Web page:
What I needed was to spin up a worker role that would iterate through the levels and very quickly upload those tiles back to Azure. This worked well since I can specify the data center for both the blobs and the worker roles. I’m not all that familiar with the Microsoft Data Centers, but I expect the pipe between the servers and the storage is more than large enough to handle this goal.
Adapting the console app to the worker role was very easy and only took a few lines of code.
My next challenge was some way to allow for scheduling and managing the groups of tiles that need to be generated. For the initial generation I decided to go from level 10 to 16, this doesn’t seem like all that much however with the 600+ tile groups I needed to generate, I did a back-of-the-napkin estimate and figured it was going to generate 2.5 million tiles. You can see from the example of a level 16 tile, the information provided is more than adequate for the sailor.
To do the scheduling I created an Azure Queue. Then in then worker role, pulled an item off of the queue and started processing. Once it finished, it grabbed another item. If there were no additional tile groups to be generated the instance went to sleep (of course it was still running and accumulating costs).
It took me a good morning to setup the above process including a Windows Azure SQL Database to report and manage status. The problem at this point was the management and watching the status. Although the tile generation software is fairly robust and stable with the sheer quantity of tiles we are generating there is some sort of random failure that occurs (not sure if this is in GDI+ of how I’m using). A .001% failure rate will happen. Some process needed to be also put in place to watch status and restart stuck/failed instances. The following WPF app was created to manage this process and track status:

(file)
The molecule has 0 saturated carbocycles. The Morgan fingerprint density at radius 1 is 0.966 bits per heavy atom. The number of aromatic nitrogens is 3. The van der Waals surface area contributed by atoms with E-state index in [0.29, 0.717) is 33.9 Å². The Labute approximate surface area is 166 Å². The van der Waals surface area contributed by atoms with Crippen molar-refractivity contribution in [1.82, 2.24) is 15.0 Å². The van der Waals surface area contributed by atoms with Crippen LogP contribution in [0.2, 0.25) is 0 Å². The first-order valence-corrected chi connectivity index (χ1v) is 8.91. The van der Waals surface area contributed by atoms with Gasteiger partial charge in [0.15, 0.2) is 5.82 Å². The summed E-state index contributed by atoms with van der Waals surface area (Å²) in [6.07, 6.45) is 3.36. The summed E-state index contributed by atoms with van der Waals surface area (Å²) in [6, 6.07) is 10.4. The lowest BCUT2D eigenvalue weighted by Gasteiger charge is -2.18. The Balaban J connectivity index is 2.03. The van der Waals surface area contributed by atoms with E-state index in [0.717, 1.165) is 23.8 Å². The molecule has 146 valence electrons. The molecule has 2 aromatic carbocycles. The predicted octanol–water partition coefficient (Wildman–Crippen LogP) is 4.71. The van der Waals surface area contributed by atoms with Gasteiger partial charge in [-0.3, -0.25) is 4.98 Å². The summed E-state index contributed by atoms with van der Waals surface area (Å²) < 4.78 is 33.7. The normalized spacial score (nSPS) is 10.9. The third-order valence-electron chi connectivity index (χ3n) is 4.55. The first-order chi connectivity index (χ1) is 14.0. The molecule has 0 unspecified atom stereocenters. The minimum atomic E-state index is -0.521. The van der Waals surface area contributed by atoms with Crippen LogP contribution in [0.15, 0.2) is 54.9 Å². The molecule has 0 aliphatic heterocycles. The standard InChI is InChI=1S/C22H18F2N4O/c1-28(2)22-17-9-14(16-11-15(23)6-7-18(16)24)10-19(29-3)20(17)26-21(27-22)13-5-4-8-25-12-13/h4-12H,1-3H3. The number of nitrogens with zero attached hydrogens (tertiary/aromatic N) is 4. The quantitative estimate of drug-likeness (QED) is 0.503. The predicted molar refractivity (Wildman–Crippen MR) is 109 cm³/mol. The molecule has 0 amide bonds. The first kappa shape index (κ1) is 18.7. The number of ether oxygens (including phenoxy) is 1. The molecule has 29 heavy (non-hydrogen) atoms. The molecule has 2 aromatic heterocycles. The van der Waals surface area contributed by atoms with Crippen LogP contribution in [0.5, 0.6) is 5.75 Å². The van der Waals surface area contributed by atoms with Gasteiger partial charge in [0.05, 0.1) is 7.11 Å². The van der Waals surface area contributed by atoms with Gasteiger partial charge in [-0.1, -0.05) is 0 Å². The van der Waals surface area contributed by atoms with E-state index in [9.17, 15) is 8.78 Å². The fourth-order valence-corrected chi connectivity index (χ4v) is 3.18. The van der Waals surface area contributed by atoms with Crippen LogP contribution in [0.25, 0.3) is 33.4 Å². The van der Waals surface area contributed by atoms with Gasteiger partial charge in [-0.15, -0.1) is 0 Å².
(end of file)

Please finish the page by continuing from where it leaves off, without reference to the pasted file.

As each worker role processed the tile groups, it role updated the SQL Server as to the status and number of tiles generated (at intervals of 100). This app simply executed a query against the SQL Server and had a simple mechanism to re-queue failed generations.
As a legend, the blue squares are tiles that are queued to be generated, the green have been generated. Yellow is in process with the opacity of the yellow showing how far along in the process that tile group is. The red square is a failed generation. On the right side we are tracking individual worker roles with bar graphs showing progress. The bottom on the right side shows idle worker roles.
So how did it work?
The process was started at around noon with 15 worker roles running in parallel as I was perfecting this process. At around 3PM, I added a new subscription so I could spin up 20 additional cores (note there is a 20 core limit per Azure subscription). By 8PM that night there were 2.5M+ tiles generated and all my tile groups had been successfully processed. So in summary it took about 8 hours when all was said and done with the number of instances running, storage used, network traffic my bill for doing all this work was under $30. Not at all a bad cost for that much computing power. Azure gives companies like mine the capability to complete with organizations many times my size. It really is a game changer for the little guy who doesn’t want to stay that way.
As part of this I learned that some areas such as Key West, Long Island and Boston Harbor took significantly longer than other areas. In some cases up to 2 hours to generate and upload the 5620 tiles that make up tile group. By comparison most groups took between 5 and time minutes. These long-running generations happened at the tail end of the process so for the last 2 hours only 3-4 tile groups were being generated. I have metrics in the database about how long each tile group took, so in the future when I do a re-generation, I’ll start with the long ones first. I also learned that if you contact Azure support you can have them increase the number of cores available to your subscription. I had them increase the count to 100. I would expect that with my new strategy of starting with the long running areas first, having the bugs worked out of the systems and having 100 parallel instances running at the same time, I’ll be able to generate all the necessary tiles in less that two hours. This allows SeaWolf to have fresher maps with a fraction of the cost of any other approach.
Stay tuned for more on SeaWolf and Windows 8